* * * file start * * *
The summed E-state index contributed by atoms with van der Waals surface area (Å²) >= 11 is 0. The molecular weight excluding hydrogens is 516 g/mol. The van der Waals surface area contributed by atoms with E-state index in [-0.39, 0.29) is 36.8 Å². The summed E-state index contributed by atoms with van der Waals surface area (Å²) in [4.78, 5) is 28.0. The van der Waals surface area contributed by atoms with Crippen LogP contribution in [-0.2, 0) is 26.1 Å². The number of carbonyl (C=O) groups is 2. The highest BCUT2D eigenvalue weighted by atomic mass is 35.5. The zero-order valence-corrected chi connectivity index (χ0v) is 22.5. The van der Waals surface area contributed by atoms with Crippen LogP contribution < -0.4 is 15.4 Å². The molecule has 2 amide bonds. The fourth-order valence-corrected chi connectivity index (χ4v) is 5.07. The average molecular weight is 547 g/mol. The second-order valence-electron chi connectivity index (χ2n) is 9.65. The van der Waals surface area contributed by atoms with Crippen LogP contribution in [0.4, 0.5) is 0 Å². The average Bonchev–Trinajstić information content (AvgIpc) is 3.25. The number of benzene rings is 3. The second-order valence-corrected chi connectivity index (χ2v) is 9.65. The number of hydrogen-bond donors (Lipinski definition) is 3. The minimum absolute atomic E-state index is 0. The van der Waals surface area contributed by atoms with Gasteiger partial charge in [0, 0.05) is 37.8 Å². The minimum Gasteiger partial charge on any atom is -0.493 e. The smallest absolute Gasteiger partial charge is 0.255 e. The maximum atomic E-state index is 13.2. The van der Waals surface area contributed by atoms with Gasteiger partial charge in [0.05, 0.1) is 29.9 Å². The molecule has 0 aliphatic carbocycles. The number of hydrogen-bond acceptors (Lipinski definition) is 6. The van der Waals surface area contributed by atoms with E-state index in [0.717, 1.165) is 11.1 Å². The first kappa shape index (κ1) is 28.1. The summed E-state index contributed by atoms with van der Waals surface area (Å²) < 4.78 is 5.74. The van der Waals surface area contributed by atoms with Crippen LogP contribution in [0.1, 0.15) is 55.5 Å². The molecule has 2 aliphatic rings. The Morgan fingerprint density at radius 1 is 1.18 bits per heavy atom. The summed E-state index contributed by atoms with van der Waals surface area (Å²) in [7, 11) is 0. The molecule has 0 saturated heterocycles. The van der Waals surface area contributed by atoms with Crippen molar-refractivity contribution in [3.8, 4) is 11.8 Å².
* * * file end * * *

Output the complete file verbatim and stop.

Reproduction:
The summed E-state index contributed by atoms with van der Waals surface area (Å²) >= 11 is 0. The molecular weight excluding hydrogens is 516 g/mol. The van der Waals surface area contributed by atoms with E-state index in [-0.39, 0.29) is 36.8 Å². The summed E-state index contributed by atoms with van der Waals surface area (Å²) in [4.78, 5) is 28.0. The van der Waals surface area contributed by atoms with Crippen LogP contribution in [-0.2, 0) is 26.1 Å². The number of carbonyl (C=O) groups is 2. The highest BCUT2D eigenvalue weighted by atomic mass is 35.5. The zero-order valence-corrected chi connectivity index (χ0v) is 22.5. The van der Waals surface area contributed by atoms with Crippen LogP contribution < -0.4 is 15.4 Å². The molecule has 2 amide bonds. The fourth-order valence-corrected chi connectivity index (χ4v) is 5.07. The average molecular weight is 547 g/mol. The second-order valence-electron chi connectivity index (χ2n) is 9.65. The van der Waals surface area contributed by atoms with Crippen LogP contribution in [0.4, 0.5) is 0 Å². The average Bonchev–Trinajstić information content (AvgIpc) is 3.25. The number of benzene rings is 3. The second-order valence-corrected chi connectivity index (χ2v) is 9.65. The number of hydrogen-bond donors (Lipinski definition) is 3. The minimum absolute atomic E-state index is 0. The van der Waals surface area contributed by atoms with Gasteiger partial charge in [0, 0.05) is 37.8 Å². The minimum Gasteiger partial charge on any atom is -0.493 e. The smallest absolute Gasteiger partial charge is 0.255 e. The maximum atomic E-state index is 13.2. The van der Waals surface area contributed by atoms with Gasteiger partial charge in [0.05, 0.1) is 29.9 Å². The molecule has 0 aliphatic carbocycles. The number of hydrogen-bond acceptors (Lipinski definition) is 6. The van der Waals surface area contributed by atoms with E-state index in [0.717, 1.165) is 11.1 Å². The first kappa shape index (κ1) is 28.1. The summed E-state index contributed by atoms with van der Waals surface area (Å²) < 4.78 is 5.74. The van der Waals surface area contributed by atoms with Crippen LogP contribution in [0.1, 0.15) is 55.5 Å². The molecule has 2 aliphatic rings. The Morgan fingerprint density at radius 1 is 1.18 bits per heavy atom. The summed E-state index contributed by atoms with van der Waals surface area (Å²) in [7, 11) is 0. The molecule has 0 saturated heterocycles. The van der Waals surface area contributed by atoms with Crippen molar-refractivity contribution in [3.8, 4) is 11.8 Å².